Artisanal ingredients such as house-made bacon and hand-squeezed juices may be trendy, but some chefs are unapologetically hanging onto downscale items.
You won’t get Boone’s Farm Country Kwencher by the glass at Logan Circle’s Café Saint-Ex, but bartender Jonathan Fain freezes the fruity, frat-friendly wine with St-Germain liqueur and lemon for a boozy popsicle. Pabst Blue Ribbon is the choice brew for chef Liam LaCivita’s beer-and-cheddar sausages at Clarendon’s Liberty Tavern—he says it doesn’t overpower the links as a microbrew would. At its coffeehouse sibling, Northside Social, Coca-Cola flavors the soft-serve. Soda also gets creative play at Ballston’s Bakeshop, which pours 7-Up into cupcake batter to give it an airy lift.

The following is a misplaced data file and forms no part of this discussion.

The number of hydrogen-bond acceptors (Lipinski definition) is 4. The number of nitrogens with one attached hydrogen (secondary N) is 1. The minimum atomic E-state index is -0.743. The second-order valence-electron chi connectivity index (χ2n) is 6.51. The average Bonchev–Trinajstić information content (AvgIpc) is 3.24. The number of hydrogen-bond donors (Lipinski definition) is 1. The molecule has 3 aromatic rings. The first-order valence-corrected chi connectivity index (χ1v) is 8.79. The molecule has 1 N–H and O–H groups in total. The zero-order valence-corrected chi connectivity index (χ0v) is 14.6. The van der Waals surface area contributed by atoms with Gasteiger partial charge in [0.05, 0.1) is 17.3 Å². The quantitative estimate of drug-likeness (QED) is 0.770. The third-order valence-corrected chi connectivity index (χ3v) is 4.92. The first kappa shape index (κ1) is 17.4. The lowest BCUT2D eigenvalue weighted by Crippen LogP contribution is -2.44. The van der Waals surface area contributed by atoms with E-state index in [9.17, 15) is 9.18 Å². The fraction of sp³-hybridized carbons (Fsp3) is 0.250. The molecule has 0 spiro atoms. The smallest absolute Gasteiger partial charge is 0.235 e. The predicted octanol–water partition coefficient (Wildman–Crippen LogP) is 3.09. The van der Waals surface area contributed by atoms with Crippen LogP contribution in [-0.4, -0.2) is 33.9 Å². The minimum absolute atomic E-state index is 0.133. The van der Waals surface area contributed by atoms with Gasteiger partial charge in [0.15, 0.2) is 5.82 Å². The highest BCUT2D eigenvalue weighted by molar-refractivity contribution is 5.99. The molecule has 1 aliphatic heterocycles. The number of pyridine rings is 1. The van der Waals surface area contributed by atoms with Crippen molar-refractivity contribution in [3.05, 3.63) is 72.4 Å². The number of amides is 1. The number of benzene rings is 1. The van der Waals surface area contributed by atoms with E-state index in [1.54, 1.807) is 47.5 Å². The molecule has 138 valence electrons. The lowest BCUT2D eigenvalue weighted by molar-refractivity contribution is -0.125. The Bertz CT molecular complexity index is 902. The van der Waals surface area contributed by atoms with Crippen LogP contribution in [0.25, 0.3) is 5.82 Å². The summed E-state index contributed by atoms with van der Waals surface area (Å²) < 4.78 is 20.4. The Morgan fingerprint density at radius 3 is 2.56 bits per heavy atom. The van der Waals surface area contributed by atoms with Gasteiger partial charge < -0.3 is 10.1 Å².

Crushed Kellogg’s Corn Flakes add crunch to the crispy soft-shell crabs at downtown DC’s Nage, and pulverized Frosted Flakes coat Saint-Ex’s sweet-savory Monte Cristo sandwich, which is stuffed with ham and pan-fried. At Penn Quarter’s Hill Country, French’s French Fried Onions add crackle to the green-bean casserole when the house-made topping runs out.
At PassionFish in Reston, chef Jeff Tunks admits to folding Velveeta into the mac and cheese. “It’s like Tom Cruise in Risky Business when he talks about his dad’s Porsche,” he says. “ ‘There is no substitute.’ ”
This article appears in the August 2011 issue of The Washingtonian.
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